So the axe has dropped on nearly 800 Chrysler dealerships and 1,100 GM dealers across America. If one of those dealers is near you, here’s what you need to do:
First, give some serious thought to buying from a dealer that’s being closed down. Chrysler has posted a list here, while GM hasn’t publicly released the information. All you have to do, though, is ask your salesperson, because there’s no doubt he knows if he’ll be looking for work in the coming months!
Chrysler dealers will be the most desperate to unload inventory, and you can bet your booty that they’re willing to do whatever is necessary to sell cars, since Chrysler doesn’t have the money to buy back any of them. Watch out for a flood of Chryslers hitting the market at bargain prices! (Great for buying new now, terrible for resale later.)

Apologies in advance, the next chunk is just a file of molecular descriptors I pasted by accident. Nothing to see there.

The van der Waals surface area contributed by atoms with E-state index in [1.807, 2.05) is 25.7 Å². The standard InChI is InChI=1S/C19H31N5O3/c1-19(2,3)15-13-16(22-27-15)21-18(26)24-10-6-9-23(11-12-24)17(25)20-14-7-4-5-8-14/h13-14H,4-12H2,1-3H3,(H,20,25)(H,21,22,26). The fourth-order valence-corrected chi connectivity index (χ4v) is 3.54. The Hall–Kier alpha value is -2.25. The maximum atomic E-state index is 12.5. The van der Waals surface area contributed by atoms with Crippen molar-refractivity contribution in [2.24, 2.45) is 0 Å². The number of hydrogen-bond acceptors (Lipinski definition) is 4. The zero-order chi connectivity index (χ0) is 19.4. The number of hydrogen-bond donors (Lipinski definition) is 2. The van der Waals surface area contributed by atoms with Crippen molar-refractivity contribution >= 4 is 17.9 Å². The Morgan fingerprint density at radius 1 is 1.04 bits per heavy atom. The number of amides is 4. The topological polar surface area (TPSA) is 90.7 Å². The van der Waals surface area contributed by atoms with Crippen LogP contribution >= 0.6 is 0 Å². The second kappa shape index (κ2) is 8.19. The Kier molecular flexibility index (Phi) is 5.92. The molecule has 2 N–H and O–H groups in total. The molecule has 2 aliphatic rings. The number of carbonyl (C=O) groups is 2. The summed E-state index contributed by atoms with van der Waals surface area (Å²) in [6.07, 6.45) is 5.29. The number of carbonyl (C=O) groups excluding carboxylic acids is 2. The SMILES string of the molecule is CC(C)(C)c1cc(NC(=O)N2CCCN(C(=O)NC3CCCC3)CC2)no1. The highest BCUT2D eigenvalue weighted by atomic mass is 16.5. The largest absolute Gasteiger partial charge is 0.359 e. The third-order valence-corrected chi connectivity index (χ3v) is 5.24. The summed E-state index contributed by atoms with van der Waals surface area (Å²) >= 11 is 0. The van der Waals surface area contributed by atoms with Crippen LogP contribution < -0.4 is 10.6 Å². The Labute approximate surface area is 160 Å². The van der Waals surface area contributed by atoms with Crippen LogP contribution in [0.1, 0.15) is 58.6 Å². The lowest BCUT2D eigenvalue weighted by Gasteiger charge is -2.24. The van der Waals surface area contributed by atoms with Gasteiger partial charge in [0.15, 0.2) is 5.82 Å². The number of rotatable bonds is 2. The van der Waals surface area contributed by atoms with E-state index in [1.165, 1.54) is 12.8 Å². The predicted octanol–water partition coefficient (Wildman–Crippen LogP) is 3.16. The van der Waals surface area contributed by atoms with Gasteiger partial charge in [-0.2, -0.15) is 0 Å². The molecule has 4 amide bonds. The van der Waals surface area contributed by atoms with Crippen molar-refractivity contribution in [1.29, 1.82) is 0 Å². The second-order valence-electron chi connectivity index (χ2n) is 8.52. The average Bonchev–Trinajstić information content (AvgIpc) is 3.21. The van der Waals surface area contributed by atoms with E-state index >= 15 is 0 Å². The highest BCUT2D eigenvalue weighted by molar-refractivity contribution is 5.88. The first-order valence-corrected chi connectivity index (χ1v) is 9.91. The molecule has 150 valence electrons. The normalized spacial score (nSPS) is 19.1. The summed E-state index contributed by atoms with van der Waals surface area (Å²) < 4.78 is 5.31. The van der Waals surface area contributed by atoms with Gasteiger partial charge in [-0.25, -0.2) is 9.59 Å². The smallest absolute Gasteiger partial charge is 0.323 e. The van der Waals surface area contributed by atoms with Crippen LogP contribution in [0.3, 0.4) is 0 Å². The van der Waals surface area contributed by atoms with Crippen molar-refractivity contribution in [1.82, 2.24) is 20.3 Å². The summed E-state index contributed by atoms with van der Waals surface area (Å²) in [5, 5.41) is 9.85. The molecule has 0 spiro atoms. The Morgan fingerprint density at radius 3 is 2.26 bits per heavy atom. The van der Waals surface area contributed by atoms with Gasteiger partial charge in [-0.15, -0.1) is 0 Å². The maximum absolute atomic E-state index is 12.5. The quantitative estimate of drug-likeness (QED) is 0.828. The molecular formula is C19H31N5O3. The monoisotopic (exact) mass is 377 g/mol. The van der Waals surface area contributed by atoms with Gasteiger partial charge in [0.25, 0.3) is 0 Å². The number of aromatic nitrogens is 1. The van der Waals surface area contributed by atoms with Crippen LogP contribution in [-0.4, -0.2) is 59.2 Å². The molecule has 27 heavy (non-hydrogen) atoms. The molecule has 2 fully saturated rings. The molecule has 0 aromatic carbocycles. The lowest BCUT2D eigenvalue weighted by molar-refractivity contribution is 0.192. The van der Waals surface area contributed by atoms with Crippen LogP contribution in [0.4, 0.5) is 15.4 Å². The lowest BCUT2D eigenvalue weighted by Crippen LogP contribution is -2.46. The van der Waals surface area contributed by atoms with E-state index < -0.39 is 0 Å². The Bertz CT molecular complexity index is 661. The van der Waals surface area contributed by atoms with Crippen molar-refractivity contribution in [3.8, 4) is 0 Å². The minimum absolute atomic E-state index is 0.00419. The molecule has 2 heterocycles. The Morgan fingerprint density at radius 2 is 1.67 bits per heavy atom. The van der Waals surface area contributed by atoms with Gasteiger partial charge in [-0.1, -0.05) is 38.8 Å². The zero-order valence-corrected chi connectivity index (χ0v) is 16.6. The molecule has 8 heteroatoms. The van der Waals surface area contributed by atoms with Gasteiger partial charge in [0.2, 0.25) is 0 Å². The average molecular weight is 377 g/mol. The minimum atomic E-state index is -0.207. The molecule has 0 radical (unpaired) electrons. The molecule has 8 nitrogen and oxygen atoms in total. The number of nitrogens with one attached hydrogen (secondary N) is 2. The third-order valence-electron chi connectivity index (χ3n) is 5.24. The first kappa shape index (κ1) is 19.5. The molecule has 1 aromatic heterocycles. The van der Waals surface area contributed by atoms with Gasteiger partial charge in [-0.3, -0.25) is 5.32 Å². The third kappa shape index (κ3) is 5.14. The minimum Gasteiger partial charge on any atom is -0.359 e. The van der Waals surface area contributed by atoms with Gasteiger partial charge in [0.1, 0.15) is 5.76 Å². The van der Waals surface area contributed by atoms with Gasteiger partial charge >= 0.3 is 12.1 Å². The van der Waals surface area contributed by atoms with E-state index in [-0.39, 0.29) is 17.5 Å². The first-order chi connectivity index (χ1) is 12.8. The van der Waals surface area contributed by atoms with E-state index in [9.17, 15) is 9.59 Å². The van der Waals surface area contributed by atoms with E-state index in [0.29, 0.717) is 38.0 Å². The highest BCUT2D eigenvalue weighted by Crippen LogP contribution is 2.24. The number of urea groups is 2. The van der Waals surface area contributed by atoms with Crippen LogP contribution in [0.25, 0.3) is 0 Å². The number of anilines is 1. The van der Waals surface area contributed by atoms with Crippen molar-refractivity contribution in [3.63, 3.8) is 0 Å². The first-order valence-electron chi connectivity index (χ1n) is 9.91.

If you do buy a new GM or Chrysler, make sure you don’t buy a dealer warranty. Seems obvious, but the dealer won’t be around to honor it, so don’t waste your money. Keep in mind, though, that a dealer warranty isn’t the same as an extended warranty, which may still be worthwhile.
Once you buy your discounted car, you still have to maintain it. I’d ask a mechanic at the closing dealer if he’s moving to another local dealer and follow him.
In the long run, I’d expect great deals on cars to disappear as GM and Chrysler condense their dealer networks. Fewer dealers means less competition and higher profits, which is great for business, but sucks for buyers. If you’re OK with buying from a bankrupt (or near bankrupt) automaker, this could be your chance to seal the deal of a lifetime! You have until June 9 with Chrysler.
Is your GM dealer closing? Find out and let us know!